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Meeting Recap: ERCSB Curriculum and Philosophy Committee - October 4, 2022

STEAM @ Cooperative Middle School

Jess Carcereno-Wheeler and Andrew Irving gave a presentation on what they have currently been working on with students at CMS. They demonstrated a collaborative problem solving activity that they have students do, discussing how these types of activities get kids out of their comfort zone to work together.

They also showed examples of projects students have been working on in class:

  • Making examples of human joints with 3D printers

  • A hand project, which will culminate in students building a robotic hand

  • Vex robotics, where children program the movement of the machine and which teaches kids how things do not always work correctly the first time.

Currently the STEAM program is a trimester program (students meet every other day for 30 days).

Book Banning in Schools

Mark Giuliucci, EHS Librarian, spoke about how today it was a “troubling time to be a librarian.” He discussed how the total number of book challenges in the country for 2022 is set to exceed the 2021 record. He stated that these challenges were occurring in “bunches” and seem to be “planned challenges from outside groups.”

He then walked through the steps that he goes through to buy books for the EHS library. He has a set of criteria to follow, which then helps if he ever has to defend his reasoning for purchasing a book. He explained the process that happens if a book is challenged, as there are several steps that occur before a book would ever be removed from the library.

  • At first he and the principal would have an informal meeting with parents to determine where the concern lies, and he said usually it stops there.

  • If it goes a step further, then a “request for reconsideration form” needs to be completed, and a key question on this form is “have you read the book in its entirety.” Giuliucci explained that this is extremely important, as it is important to not take phrases or portions of a book out of context.

  • And if it still continues, then the request goes to a committee to be evaluated for removal.

Giuliucci reiterated that 95-99% of the time, the process never goes past the first step, and at EHS he has never had to remove a book from the collection.

He stated that he does have concern going forward, since it appears groups are organized to challenge 10 or more books at a time. He provided a document that had more detailed steps for dealing with book challenges (John Start High School Model). He suggested that ERCSB adding this procedural document, since the current procedure is not as detailed.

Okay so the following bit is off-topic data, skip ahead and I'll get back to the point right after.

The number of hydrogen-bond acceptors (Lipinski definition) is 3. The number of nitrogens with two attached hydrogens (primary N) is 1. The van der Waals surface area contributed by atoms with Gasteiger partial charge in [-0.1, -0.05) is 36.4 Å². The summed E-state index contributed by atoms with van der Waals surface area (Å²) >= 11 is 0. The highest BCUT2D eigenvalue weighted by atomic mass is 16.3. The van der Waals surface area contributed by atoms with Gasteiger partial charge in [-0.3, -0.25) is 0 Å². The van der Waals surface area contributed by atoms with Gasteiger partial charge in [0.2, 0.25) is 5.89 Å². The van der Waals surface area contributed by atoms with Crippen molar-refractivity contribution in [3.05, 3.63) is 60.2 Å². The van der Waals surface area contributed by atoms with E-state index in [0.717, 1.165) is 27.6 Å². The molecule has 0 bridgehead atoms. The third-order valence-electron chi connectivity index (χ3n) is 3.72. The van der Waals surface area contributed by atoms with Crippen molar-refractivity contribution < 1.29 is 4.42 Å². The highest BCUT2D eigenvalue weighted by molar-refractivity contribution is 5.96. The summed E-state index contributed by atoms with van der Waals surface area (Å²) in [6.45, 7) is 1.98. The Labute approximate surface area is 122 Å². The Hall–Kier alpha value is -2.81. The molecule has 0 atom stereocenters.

Bob Hall (SB member) asked if a book is removed from one library in the district, will it be removed from all? And Superintendent Ryan stated that each library had their own policies, so that would not occur.

Kimberly Meyer (SB member) asked if there was a way to communicate to parents so they understand how books are chosen for purchase, and Giuliucci said he was willing to speak with anyone interested in the process. Meyer suggested that this process be weaved into a newsletter that parents receive.

DEIJ in the Classroom and Divisive Concepts Bill

Andres Mejia, DEIJ director, gave his report on what he is doing in regards to DEIJ in the classroom. He reported that he was helping educators look at their classroom materials to determine whether it is inclusive and following the guidelines for the divisive concepts bill. He gave an example of looking at materials surrounding Thanksgiving, since this holiday would soon be occurring. He encourages educators to look at the stories they are telling with their materials (including materials like books and what is put on school/classroom walls).

  • Who are the main characters?

  • Are the stories about victimization or resilience?

He emphasized that he was not excluding materials, but adding to what is already taught.

Regarding HB2, example of issues that educators face are how to deal with transphobic, homophobic or racist incidents in the classroom. He reported that teachers want to make sure they are saying things that do not go against the bill.

Meyer whether he was seeing any trends in the type of work he was doing. Mejia replied that some of the common themes were issues with gender identity and the use of pronouns. He was helping educators understand policies.

Hall stated how our community needs what he is bringing to the table and thanked him for his work, giving the example of how history was taught differently when he was younger. Mejia stated that it was important to view history through an equity lens, where you could tell history through different perspectives to show all sides of the story.

Hall also asked how he shared his time between CMS and EHS. Mejia stated that there were diversity committees in each school, so he attends those meetings to see how he can help. Also, if student groups ask him to come in, he does that. He gave the examples of speaking with students of color at EHS who meet with him and report how they had never had a person of color to speak with. At CMS there is the use of affinity spaces, where students can come together. He reported that there is no one way to do DEIJ in the classroom.

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